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Parties concerned over ‘America first’

 

Senior members of ruling and opposition parties expressed concern about U.S. President Donald Trump’s reiteration of “America first” in his inaugural address on Friday.

 

The ruling parties plan to establish communication channels between Diet members and the Trump administration and tenaciously explain Japan’s positions. Early effectuation of the Trans-Pacific Partnership free trade pact is now impossible, as Trump has declared the United States will withdraw from it, and some among opposition parties are calling for Japan’s government to change its policy of aiming for early effectuation.

 

Persuasion planned on TPP

 

“The world economy, including that of the United States, will be put in a miserable situation if all countries concentrate only on their own [economies]. A smart Trump will understand that. We’ll carefully observe the specific content and degree of ‘America first,’” Masahiko Komura, vice president of the Liberal Democratic Party, said to reporters, revealing his intention to closely watch Trump’s actions while also expressing concern about Trump stance.

 

Komura maintained his position that he would urge the U.S. side to change its plan to withdraw from the TPP, saying, “The negotiations will start from our explaining that the TPP would bring good results for the U.S. economy as well.”

 

Hiroshi Moriyama, former agriculture minister, said: “The purpose of the TPP is not only trade, but also establishing a new 21st century-style framework together with nations that share basic values. As an ally, we will tenaciously try to persuade [the United States].”

 

Stationing costs

 

The LDP is hurrying to establish communication channels between Diet members and the new administration. Among these efforts, Toshimitsu Motegi, chairman of the LDP’s Policy Research Council, visited the United States from Tuesday to Friday and met with people close to Trump.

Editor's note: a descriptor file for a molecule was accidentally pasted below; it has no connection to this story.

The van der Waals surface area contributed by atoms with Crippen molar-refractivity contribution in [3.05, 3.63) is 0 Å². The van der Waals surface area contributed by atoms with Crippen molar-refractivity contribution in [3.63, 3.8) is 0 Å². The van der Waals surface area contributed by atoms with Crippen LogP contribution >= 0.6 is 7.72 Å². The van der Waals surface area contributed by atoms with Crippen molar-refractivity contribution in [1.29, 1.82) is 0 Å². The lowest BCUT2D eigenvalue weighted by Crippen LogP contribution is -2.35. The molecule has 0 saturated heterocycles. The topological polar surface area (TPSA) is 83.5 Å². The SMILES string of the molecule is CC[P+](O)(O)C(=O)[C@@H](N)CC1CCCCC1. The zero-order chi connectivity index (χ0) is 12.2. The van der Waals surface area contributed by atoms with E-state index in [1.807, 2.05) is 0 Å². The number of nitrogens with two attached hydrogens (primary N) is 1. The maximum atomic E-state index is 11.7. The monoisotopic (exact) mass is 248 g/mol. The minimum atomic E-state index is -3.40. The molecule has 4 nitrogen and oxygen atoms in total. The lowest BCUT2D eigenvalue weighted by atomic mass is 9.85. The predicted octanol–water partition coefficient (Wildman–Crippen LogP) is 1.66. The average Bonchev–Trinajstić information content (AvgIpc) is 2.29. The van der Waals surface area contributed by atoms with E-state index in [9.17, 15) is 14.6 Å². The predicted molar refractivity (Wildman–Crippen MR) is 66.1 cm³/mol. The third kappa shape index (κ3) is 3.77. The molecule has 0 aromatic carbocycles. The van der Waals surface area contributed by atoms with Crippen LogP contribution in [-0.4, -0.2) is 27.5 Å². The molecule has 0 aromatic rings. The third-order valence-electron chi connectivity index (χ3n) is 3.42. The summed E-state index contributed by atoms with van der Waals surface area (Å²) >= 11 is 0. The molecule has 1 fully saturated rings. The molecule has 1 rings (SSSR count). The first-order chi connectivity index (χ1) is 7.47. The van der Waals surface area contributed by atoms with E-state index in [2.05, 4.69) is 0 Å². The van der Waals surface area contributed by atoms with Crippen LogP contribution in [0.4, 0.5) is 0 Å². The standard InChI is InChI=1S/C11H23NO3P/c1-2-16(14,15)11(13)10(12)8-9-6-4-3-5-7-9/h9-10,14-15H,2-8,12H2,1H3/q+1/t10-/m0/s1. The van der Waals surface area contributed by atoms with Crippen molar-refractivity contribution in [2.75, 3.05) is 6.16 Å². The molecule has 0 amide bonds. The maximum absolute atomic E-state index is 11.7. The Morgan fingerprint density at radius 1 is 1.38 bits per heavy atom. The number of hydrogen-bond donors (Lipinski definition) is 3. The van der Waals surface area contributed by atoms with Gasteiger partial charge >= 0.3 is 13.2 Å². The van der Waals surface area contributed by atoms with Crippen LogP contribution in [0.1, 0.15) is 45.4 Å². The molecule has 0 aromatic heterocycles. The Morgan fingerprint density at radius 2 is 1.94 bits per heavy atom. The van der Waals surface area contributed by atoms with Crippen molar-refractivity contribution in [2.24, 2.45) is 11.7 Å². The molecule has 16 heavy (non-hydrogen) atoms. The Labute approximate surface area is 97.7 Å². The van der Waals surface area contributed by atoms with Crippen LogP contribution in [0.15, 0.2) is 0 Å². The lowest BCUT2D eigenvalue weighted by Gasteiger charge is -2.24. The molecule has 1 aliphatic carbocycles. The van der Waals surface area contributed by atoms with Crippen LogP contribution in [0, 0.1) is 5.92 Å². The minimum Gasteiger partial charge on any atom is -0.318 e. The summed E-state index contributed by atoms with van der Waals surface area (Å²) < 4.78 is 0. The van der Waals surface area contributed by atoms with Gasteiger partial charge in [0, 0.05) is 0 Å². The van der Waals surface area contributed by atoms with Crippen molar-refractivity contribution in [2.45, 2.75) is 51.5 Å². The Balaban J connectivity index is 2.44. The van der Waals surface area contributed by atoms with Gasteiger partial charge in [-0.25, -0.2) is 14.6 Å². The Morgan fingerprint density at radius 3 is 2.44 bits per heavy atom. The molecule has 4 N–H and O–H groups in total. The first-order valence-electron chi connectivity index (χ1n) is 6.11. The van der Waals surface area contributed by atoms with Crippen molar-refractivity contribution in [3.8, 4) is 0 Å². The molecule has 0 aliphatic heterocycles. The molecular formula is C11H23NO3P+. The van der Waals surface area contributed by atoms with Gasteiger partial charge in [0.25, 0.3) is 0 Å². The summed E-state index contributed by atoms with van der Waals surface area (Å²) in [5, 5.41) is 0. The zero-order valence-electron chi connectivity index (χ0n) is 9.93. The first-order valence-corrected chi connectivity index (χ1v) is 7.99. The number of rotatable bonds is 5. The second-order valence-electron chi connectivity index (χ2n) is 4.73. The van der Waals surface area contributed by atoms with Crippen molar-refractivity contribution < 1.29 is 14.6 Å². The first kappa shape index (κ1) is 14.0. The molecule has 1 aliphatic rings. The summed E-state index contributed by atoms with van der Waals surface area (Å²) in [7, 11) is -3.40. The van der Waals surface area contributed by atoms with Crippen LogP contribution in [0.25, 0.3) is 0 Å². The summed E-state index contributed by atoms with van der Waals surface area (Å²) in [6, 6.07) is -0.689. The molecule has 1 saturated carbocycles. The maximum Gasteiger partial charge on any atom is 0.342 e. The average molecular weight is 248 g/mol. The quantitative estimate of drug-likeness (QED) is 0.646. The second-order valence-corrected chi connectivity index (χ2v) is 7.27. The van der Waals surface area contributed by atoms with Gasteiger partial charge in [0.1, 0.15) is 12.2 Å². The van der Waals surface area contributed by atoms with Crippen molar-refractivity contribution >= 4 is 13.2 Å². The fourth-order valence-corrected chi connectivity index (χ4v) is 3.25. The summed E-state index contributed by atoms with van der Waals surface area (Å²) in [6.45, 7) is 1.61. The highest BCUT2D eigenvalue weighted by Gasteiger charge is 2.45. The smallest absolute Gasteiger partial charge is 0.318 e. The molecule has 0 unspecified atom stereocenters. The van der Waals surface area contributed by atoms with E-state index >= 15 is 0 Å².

Trump has said he would propose that Japan shoulder more of the costs of stationing U.S. forces in Japan, so Motegi met with Republican senators and explained that the Japanese government shoulders a higher percentage of costs than other countries. The senators were reportedly surprised, as they didn’t know that fact.

 

A person connected to the LDP had high hopes, saying, “If we carefully explain, the U.S. side will understand.”

 

Komeito leader Natsuo Yamaguchi said, “We expect that a bilateral meeting will be held at an early stage in order to deepen the relationship of trust with the new [U.S.] administration.”

 

Policy change sought

 

Democratic Party leader Renho said at a party meeting, “I’m afraid [the United States] may be moving in the direction of protectionism and isolationism to a large extent. I’m concerned about its impact on politics and the economy in the world.”

 

The DP opposes the TPP. Renho said, “I would like to strictly question the Abe administration, which proceeded with parliamentary approval procedures.”

 

Social Democratic Party leader Tadatomo Yoshida told reporters, “Japan should change its policy after the U.S. declaration of withdrawal.”

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